- Michael Masters/Getty Images
- Leaked emails show Twitter’s own executives were confused about the firm’s policy towards verification, and how to apply its rules around harassment and abuse.
- Twitter’s de-verification of far-right provocateur Milo Yiannopoulos triggered an internal debate about whether he should be on the platform at all, and how users should be verified.
- Twitter has since changed its policies around harassment and suspended its verification programme.
Twitter executives had an internal debate last year after removing verified status from the far-right provocateur Milo Yiannopoulos from its platform, according to leaked emails obtained by BuzzFeed.
The chain of emails show divisions inside Twitter about the nature of verification and what it means. Verified accounts appear on Twitter with a blue tick mark next to their names, and usually belong to celebrities, writers, journalists, politicians, academics, and high-profile business people among others.
Yiannopoulos, tweeting as @Nero, was initially verified, but had that verification removed in January 2016 without explanation. He was banned permanently from Twitter about six months later – but the cache of emails deal with the internal debate around his deverification.
Here’s the exchange about Yiannopoulos, as reported by BuzzFeed:
Twitter’s general counsel Vijaya Gadde: “I thought that he wasn’t qualified for verification under current guidelines – is that not true? I want to make sure we are doing the right thing here and not responding to external pressure or attacks from him. We’ve already taken the PR hit, so let’s make sure we are focused on getting this right!”
Tina Bhatnagar, then-VP of user services: “If he is as bad as we think on abuse, why don’t we just perma-suspend?”
Adam Sharp, head of news, government, and elections: “To my understanding, none of the violations taken individually warrant permanent suspension and while we have escalations for repeat offenses of some types, we don’t have a blanket ‘three strikes you’re out’-type policy.”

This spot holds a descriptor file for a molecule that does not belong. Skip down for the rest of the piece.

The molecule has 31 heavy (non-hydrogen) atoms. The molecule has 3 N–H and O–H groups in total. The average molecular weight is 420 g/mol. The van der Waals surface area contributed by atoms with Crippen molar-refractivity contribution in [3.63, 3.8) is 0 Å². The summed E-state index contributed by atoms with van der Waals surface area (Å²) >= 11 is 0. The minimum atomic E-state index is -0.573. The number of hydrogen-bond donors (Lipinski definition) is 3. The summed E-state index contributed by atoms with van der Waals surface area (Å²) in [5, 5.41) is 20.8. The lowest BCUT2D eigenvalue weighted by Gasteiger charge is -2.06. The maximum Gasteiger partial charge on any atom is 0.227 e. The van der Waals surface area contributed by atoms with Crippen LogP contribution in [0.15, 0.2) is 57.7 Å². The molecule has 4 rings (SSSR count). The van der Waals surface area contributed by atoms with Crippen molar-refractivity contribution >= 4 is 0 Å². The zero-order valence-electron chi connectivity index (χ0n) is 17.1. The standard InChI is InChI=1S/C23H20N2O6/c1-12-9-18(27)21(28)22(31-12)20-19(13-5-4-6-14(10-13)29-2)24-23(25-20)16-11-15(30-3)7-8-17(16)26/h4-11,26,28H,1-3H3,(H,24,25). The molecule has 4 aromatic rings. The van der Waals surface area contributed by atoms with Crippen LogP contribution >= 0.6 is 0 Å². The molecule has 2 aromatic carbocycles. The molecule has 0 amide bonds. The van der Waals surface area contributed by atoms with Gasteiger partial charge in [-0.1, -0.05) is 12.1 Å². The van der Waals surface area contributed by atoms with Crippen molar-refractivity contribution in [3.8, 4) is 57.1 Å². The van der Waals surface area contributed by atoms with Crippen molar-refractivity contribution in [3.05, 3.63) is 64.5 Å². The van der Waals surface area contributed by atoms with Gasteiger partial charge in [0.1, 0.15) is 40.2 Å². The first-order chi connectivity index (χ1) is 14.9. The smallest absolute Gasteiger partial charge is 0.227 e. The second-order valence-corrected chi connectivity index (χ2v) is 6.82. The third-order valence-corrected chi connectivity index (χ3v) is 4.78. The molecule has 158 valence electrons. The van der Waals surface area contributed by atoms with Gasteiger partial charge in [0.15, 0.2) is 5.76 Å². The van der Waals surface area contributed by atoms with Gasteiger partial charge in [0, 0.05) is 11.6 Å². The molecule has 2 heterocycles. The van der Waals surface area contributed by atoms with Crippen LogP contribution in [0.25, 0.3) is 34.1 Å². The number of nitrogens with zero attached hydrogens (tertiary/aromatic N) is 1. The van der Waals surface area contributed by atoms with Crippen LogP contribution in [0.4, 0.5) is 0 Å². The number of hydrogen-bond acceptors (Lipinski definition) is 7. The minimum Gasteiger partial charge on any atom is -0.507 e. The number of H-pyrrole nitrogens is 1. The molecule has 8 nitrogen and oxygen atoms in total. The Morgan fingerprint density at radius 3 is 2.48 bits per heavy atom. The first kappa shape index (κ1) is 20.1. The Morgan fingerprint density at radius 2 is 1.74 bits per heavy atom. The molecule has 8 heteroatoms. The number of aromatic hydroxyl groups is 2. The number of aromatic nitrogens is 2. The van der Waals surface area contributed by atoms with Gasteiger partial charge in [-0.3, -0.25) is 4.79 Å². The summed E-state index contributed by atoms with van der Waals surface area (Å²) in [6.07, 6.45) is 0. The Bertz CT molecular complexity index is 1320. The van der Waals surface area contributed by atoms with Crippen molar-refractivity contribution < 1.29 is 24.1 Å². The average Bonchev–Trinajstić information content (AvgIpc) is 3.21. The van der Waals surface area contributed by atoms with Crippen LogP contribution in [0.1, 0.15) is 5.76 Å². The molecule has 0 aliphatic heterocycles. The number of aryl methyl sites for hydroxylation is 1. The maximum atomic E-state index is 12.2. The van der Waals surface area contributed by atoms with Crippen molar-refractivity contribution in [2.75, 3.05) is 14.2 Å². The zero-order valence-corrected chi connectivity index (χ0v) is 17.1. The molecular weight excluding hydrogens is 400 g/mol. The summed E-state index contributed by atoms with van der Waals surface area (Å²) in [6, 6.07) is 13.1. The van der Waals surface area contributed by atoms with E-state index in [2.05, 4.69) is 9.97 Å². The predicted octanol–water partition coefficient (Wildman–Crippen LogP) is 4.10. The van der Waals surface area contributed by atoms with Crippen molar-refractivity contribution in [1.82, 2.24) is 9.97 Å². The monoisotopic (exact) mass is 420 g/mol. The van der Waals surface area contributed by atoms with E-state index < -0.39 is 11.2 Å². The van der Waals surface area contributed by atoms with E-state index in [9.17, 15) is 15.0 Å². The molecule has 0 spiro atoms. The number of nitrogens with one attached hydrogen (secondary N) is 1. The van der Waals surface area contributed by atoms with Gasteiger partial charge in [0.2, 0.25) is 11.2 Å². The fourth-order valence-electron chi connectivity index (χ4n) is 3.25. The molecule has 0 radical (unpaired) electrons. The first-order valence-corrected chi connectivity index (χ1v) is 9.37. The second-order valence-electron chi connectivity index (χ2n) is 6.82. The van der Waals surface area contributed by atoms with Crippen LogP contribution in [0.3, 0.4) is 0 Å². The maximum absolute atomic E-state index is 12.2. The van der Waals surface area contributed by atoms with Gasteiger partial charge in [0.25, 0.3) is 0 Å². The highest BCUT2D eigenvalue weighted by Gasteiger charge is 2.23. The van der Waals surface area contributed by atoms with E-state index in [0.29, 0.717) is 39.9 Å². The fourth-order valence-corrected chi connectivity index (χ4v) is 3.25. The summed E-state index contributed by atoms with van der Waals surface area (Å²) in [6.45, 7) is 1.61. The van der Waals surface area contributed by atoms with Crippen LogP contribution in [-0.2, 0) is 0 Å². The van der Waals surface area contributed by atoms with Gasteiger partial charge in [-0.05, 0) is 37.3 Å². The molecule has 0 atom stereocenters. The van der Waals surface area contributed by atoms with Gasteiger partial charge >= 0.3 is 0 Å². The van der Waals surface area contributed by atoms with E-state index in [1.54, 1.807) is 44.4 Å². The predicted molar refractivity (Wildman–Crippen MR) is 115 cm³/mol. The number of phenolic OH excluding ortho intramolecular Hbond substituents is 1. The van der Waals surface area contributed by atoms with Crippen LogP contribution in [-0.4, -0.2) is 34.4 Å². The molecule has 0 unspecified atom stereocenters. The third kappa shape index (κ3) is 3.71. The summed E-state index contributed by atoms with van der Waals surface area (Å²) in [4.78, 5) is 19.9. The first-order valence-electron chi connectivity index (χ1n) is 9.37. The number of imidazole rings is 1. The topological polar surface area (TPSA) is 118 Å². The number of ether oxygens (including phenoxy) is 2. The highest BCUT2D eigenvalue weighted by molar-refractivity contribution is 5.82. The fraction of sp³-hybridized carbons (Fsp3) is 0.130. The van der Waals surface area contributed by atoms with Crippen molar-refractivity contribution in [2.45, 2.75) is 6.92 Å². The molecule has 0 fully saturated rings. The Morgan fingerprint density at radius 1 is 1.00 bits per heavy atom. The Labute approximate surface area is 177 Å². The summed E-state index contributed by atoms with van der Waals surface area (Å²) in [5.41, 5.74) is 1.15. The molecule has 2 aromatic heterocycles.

Gadde: “I’d like to understand the verification policy and whether or not he is eligible or what would make him eligible. That should be an objective criteria in my view.”
Sharp, in a later email: “One challenge is how verification has morphed into something so much more than a well-intentioned identity check. It has become a cultural status symbol. It influences search ranking. It exempts a user from some spam filters. It gives them priority support treatment.”
The issue became so thorny that, several months later, Twitter chief executive Jack Dorsey told staffers to stay calm with a quote from Gandhi: He wrote: “‘You must not lose faith in humanity. Humanity is an ocean; if a few drops of the ocean are dirty, the ocean does not become dirty.’ Let’s make sure we continue to remember that.”
Twitter did not respond to a request for comment.
The cache of emails date from January 2016, and Twitter has spent the subsequent 23 months sharpening up its policies on hate speech, abusive behaviour, and accounts belonging to real-life hate figures. The firm began throwing extremists off its platform this week, starting with the leaders of British far-right organisation Britain First.
It has also suspended its verification service, with European policy boss Sinead McSweeney describing the programme this week as “broken from top to bottom.”
McSweeney also suggested Twitter had moved away from a policy of ultra-free speech, telling British politicians on Tuesday: “[We’ve] realised it’s no longer possible to stand up for all speech in the hopes society will become a better place because racism will be challenged, or homophobia challenged, or extremism will be challenged.”
Disclosure: Milo Yiannopoulos has previously written for Business Insider.